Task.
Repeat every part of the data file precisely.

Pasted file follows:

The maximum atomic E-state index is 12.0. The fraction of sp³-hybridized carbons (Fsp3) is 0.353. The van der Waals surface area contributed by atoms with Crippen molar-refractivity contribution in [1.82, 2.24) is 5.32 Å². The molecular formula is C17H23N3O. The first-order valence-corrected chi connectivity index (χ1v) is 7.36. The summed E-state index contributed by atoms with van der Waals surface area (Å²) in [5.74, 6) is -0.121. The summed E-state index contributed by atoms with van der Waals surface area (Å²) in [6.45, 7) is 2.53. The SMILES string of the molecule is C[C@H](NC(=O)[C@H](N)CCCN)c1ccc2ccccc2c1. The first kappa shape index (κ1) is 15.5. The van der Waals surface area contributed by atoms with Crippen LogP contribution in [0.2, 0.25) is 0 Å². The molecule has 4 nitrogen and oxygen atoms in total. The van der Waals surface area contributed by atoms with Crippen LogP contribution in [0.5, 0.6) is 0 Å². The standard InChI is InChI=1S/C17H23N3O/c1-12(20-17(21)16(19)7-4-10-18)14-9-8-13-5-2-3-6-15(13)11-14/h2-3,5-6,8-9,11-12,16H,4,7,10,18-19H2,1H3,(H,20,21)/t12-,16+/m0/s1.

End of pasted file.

The maximum atomic E-state index is 12.0. The fraction of sp³-hybridized carbons (Fsp3) is 0.353. The van der Waals surface area contributed by atoms with Crippen molar-refractivity contribution in [1.82, 2.24) is 5.32 Å². The molecular formula is C17H23N3O. The first-order valence-corrected chi connectivity index (χ1v) is 7.36. The summed E-state index contributed by atoms with van der Waals surface area (Å²) in [5.74, 6) is -0.121. The summed E-state index contributed by atoms with van der Waals surface area (Å²) in [6.45, 7) is 2.53. The SMILES string of the molecule is C[C@H](NC(=O)[C@H](N)CCCN)c1ccc2ccccc2c1. The first kappa shape index (κ1) is 15.5. The van der Waals surface area contributed by atoms with Crippen LogP contribution in [0.2, 0.25) is 0 Å². The molecule has 4 nitrogen and oxygen atoms in total. The van der Waals surface area contributed by atoms with Crippen LogP contribution in [0.5, 0.6) is 0 Å². The standard InChI is InChI=1S/C17H23N3O/c1-12(20-17(21)16(19)7-4-10-18)14-9-8-13-5-2-3-6-15(13)11-14/h2-3,5-6,8-9,11-12,16H,4,7,10,18-19H2,1H3,(H,20,21)/t12-,16+/m0/s1.